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Re: [bug-gettext] make -q and maintainer-makefile issues?

From: Charles Wilson
Subject: Re: [bug-gettext] make -q and maintainer-makefile issues?
Date: Fri, 19 Aug 2011 02:27:30 -0400
User-agent: Mozilla/5.0 (Windows; U; Windows NT 6.0; en-US; rv: Gecko/20090812 Thunderbird/ Mnenhy/

On 8/18/2011 4:12 PM, Bruno Haible wrote:
> Charles Wilson writes:
>> On cygwin, we typically reautotool almost any package, as a routine part
>> of building it.
> You are on your own when doing this. This is not the recommended
> way to build, explained in the INSTALL file.


> Nevertheless, the gettext package tries to help you do that: It contains
> a file autogen.sh in the tarball,

Yes, that was what I was using to re-autotool (preceded by an explicit

> and it explains
>   "This script requires autoconf-2.60..2.65 and automake-1.11.1 in the PATH."

That's the part I missed; I did look in configure for the autoconf
version you /did/ use to generate it, and ditto at Makefile.in for the
version of automake that was used.  The closest I had, ready to go, was
ac-2.64+am-1.11.1 -- the standard versions for current gcc development.
 And, as I said later in my original email, that appears to work...better.

> It is absolutely normal that, when you attempt to use newer autoconf or 
> automake
> versions than the ones listed, you have to do some legwork - either by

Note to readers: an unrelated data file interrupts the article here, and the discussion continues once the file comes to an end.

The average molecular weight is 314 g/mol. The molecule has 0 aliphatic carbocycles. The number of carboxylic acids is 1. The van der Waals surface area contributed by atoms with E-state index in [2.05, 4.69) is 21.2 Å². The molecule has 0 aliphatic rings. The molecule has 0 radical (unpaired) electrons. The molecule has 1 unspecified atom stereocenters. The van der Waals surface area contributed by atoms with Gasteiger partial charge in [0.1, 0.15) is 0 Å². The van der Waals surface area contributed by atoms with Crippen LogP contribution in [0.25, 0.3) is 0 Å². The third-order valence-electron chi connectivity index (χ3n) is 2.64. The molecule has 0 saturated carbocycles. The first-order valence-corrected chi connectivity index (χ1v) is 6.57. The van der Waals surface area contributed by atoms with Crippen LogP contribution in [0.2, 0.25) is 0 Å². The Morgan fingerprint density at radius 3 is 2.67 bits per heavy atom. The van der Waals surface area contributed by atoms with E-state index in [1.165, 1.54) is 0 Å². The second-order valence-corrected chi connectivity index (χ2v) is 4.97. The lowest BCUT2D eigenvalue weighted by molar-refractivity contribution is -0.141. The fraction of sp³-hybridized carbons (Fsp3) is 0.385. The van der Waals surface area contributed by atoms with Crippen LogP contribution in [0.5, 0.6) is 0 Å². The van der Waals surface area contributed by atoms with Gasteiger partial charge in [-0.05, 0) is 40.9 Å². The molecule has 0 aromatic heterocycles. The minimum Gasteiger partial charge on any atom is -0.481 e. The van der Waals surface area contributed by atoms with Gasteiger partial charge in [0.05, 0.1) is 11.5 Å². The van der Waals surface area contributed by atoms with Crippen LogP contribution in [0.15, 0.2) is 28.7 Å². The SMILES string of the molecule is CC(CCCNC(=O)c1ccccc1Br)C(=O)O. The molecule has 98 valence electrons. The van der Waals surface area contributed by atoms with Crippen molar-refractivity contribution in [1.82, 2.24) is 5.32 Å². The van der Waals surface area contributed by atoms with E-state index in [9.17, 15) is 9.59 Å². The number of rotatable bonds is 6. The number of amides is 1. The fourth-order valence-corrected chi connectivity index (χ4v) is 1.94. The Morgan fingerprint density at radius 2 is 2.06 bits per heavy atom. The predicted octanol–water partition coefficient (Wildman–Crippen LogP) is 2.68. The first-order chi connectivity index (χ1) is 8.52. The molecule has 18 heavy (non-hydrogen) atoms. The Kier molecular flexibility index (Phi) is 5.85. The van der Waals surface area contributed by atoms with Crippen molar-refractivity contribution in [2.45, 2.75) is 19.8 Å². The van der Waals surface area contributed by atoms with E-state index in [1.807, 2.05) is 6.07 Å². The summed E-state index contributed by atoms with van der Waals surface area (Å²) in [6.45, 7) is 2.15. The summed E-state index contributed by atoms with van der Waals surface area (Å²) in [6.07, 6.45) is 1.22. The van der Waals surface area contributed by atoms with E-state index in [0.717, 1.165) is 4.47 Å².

> yourself
> or by picking the corresponding updates from the git repository of gettext.

I guess I'm mostly annoyed by my bad luck.  It seems that both when I
worked to create the cygwin-gettext-0.17 package, and lately with
cygwin-gettext-, that the version of autoconf that cygwin was
using as the default installation, had each just implemented annoying
backwards-incompatible changes.  So, autoreconf'ing was more painful
that usual -- in BOTH cases.  Sucks to be me.

        # Generated by GNU Autoconf 2.61.
        but I was re-autoconf'ing with 2.63, which had the following
        change, that didn't play nicely with contemporaneous gnulib
        .m4 files
** AC_USE_SYSTEM_EXTENSIONS no longer conflicts with an external
   AC_DEFINE([__EXTENSIONS__]).  This fixes a regression introduced in
   2.62 when using macros such as AC_AIX that were made obsolete in
   favor of the more portable AC_USE_SYSTEM_EXTENSIONS.

        # Generated by GNU Autoconf 2.65.
        but I originally attempted with 2.68, which introduced the
        following extremely annoying behavior:
   AC_RUN_IFELSE now warn if the first argument failed to use

However, since I had an /opt/foo/ installation of ac-2.64+am-1.11.1,
specifically for use with gcc, I used that -- and stuff worked...better.

> Or use a version of autoconf that is not newer than the release.

Ack. Or, if libtool-2.2.x is "new enough" for my purposes on cygwin,
suppress the re-autoconf step altogether. It's not like I'm patching
gettext's Makefile.am or configure.ac files -- this time (it has been
necessary in the evil dark past, circa 0.11.x or 0.12.x)

> Or pick the